Nov. 12, 2020
Chris Woodley • email@example.com
According to the U.S. Bureau of Labor Statistics, the employment of mental health counselors is projected to grow by 25% from now to 2029. As mental health continues to be destigmatized and more people are comfortable seeking treatment, the College of Social Work is already providing MSW student Krissy Blackburn with a head start on her future career.
Blackburn’s interest in counseling began during her undergraduate studies at the University of North Carolina at Charlotte. She sought the services of the school’s counseling center after feelings of losing a sense of who she was and whether she wanted to attend graduate school.
“I had a positive experience working with my therapist and learning coping skills for my anxiety, self-identity as a young adult, and figuring out what I wanted to do with my life,” Blackburn says. “It was one of the most beneficial and positive times in my life. I'm glad I went through those hardships of questioning who I was because I don't know where I would be without the counseling services.”
Being on the receiving end of therapy was what Blackburn needed at the time. But it also inspired her to pursue social work graduate studies.
“I chose social work because I didn't want to go through life just sitting behind a desk and having a routine,” Blackburn says. “I want to leave a positive mark on this world and make sure I dedicate every day to changing someone’s life and help change the world in a small way.”
Blackburn started at the College of Social Work in 2019 and since then, the field education component has provided her with the opportunity to put her passion for counseling into action. During her placement last year at Domestic Abuse Center, she listened and worked with perpetrators of domestic abuse. After interacting with survivors of domestic abuse during undergrad, she wanted to experience the mental health aspects of the perpetrators.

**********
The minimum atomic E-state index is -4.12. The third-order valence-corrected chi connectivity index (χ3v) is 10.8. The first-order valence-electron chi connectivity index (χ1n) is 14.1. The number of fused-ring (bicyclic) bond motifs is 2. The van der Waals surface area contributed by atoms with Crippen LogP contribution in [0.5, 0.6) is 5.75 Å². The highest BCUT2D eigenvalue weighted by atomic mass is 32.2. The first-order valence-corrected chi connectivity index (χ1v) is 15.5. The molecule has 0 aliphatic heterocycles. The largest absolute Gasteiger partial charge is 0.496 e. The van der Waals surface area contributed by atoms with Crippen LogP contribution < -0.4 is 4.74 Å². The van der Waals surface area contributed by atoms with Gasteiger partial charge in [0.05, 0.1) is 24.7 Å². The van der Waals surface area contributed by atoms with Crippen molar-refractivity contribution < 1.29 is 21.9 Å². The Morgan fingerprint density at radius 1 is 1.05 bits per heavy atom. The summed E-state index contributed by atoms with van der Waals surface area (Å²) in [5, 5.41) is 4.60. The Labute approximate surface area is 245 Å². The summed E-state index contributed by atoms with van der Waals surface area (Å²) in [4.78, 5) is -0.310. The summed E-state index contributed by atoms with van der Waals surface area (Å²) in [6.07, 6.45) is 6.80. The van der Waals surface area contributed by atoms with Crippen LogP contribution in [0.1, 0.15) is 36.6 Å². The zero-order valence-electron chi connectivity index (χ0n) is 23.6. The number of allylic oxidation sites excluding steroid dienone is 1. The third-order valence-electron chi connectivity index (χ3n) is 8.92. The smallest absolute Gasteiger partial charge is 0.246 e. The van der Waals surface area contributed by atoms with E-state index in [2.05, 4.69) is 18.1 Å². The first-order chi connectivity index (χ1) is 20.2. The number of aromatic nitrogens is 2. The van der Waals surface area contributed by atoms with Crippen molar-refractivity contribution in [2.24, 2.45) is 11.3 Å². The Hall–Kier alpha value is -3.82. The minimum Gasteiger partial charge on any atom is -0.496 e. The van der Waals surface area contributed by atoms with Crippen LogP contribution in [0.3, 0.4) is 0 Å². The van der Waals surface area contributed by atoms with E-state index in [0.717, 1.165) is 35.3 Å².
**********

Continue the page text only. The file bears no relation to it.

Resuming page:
“It was one of the most eye-opening experiences because our society stereotypes and automatically dehumanizes perpetrators,” Blackburn says. “We help them recognize past trauma and how that influenced their behaviors in relationships. Instead of giving up on them, we teach skills to turn their life around and learn from their mistakes.”
Blackburn is interning this year at Three Rivers Midlands residential facility and has led individual sessions and groups with youth. While she never considered working with youth, she challenged herself by working with a different population.
“They have endured so much trauma at a young age, and I have no words for what they have experienced, “Blackburn says. “It's been interesting to hear the stories and see how trauma is portrayed in their everyday lives through actions and mannerisms and how I respond to them as a student trying to figure out my identity as a therapist.”
According to the National Institute of Mental Health, one in five adults in the U.S. lives with a mental illness, yet more than half of those individuals do not seek treatment. People of all ages may hide their struggles from family members and are scared to seek services. Blackburn grew up in a household where her mom was open about her anxiety and depression, and she encourages others to learn more about their mental illness and seek services to prevent it from becoming debilitating.
“While I will be forever grateful that I never had to hide anything and always had someone to talk to, it's disheartening to hear people who remain quiet because they grew up in communities that didn't talk or were told they were overreacting,” Blackburn says. “We live in a society where people are quick to undermine what others are enduring. The ‘pull yourself up by your bootstraps’ mentality of self-reliance does not work today when it comes to mental health.”
Blackburn also has an extensive list of volunteering, including serving as a rape crisis companion at Safe Alliance in Charlotte and a summer counselor at the North Carolina Coalition against Sexual Assault. In addition to the enjoyment of helping others, the experiences have also taught her important lessons.
“I attribute my parents for encouraging me to volunteer and being involved in my community,” Blackburn says. “Working with different communities forced me outside my comfort zone and opened my eyes to everything happening in the world.”
Blackburn’s personal and volunteer experiences, internships and social work courses have influenced her as she prepares to embark on a counseling career after graduating this coming May. Perhaps the biggest lesson she has learned is to take the time to sit down and learn about someone’s story instead of assuming how they ended up in their current situation.
“Everyone has their own journey, and you can help them regardless of past events,” Blackburn says. “Since everyone has a story and a reason for their current situation, it's not our place to judge or disassociate ourselves from others because of their standing in life. We're all human at the end of the day.”